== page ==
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Thursday / May 19.
HomeminewsProfessional Input Needed on NSW StEPS Program

Professional Input Needed on NSW StEPS Program

NSW Health is seeking increased feedback from eye health professionals on the children who come through its preschool eye health screening program.

The NSW Statewide Eyesight Preschooler Screening (StEPS) program provides free universal vision screening to preschool children aged four years in NSW through preschool, day care and other children’s services.

The StEPS program is overseen by the NSW Ministry of Health and administered by StEPS coordinators in each Local Health District, who identify and target all four-year-olds to offer them a vision screen.

Trained vision screeners visit local preschools, day care centres and children’s services to conduct a monocular visual acuity screening test. If their visual acuity result following screening indicates a need for follow up, these children are referred to specialist follow-up services.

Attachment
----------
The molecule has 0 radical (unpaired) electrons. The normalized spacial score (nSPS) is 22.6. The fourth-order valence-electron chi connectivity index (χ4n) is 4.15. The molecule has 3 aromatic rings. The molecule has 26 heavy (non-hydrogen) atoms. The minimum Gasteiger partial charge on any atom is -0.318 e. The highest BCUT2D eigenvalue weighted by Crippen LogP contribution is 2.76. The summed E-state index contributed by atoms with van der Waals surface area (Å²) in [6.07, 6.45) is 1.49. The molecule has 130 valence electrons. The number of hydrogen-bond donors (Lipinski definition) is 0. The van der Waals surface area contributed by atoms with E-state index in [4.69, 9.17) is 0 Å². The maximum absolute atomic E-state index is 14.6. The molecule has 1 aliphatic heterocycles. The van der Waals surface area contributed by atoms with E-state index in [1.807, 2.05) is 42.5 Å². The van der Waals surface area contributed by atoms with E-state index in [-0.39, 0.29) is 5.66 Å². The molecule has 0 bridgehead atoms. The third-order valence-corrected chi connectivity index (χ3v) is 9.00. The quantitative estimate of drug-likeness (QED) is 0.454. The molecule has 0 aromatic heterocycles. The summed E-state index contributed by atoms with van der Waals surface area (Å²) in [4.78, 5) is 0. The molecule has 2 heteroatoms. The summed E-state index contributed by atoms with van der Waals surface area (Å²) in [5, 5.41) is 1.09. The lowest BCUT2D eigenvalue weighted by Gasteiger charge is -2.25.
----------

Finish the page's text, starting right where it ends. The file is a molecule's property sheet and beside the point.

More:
Trained vision screeners visit local preschools, day care centres and children’s services to conduct a monocular visual acuity screening test

The program is reporting excellent results, with one in 10 children being referred to an eye health professional based on its findings.

Children referred from the StEPS program have been diagnosed with a range of eye disorders including amblyopia, refractive error, strabismus, and other vision disorders. About 44 per cent of high-priority referrals (screening visual acuity result of 6/18 or less in either eye) are prescribed glasses, and 28 per cent of these children are diagnosed with amblyopia. Only a small proportion of children referred (2 per cent of high-priority referrals) are found to have no visual abnormality after further investigation,

NSW Health is seeking more feedback from eye health professionals who see children, as a result of referral by the StEPS program. A spokeswoman for NSW Health said the input of health professionals would help it track the health and well-being of children.

A spokeswoman said there’s a long lead time in gathering data via Local Health Districts, and increased professional involvement would assist with assessing program results.

Information for parents on the StEPS Program is available at: www.kidsfamilies.health.nsw.gov.au. Health professionals can email the results of referrals to nswkf@doh.health.nsw.gov.au

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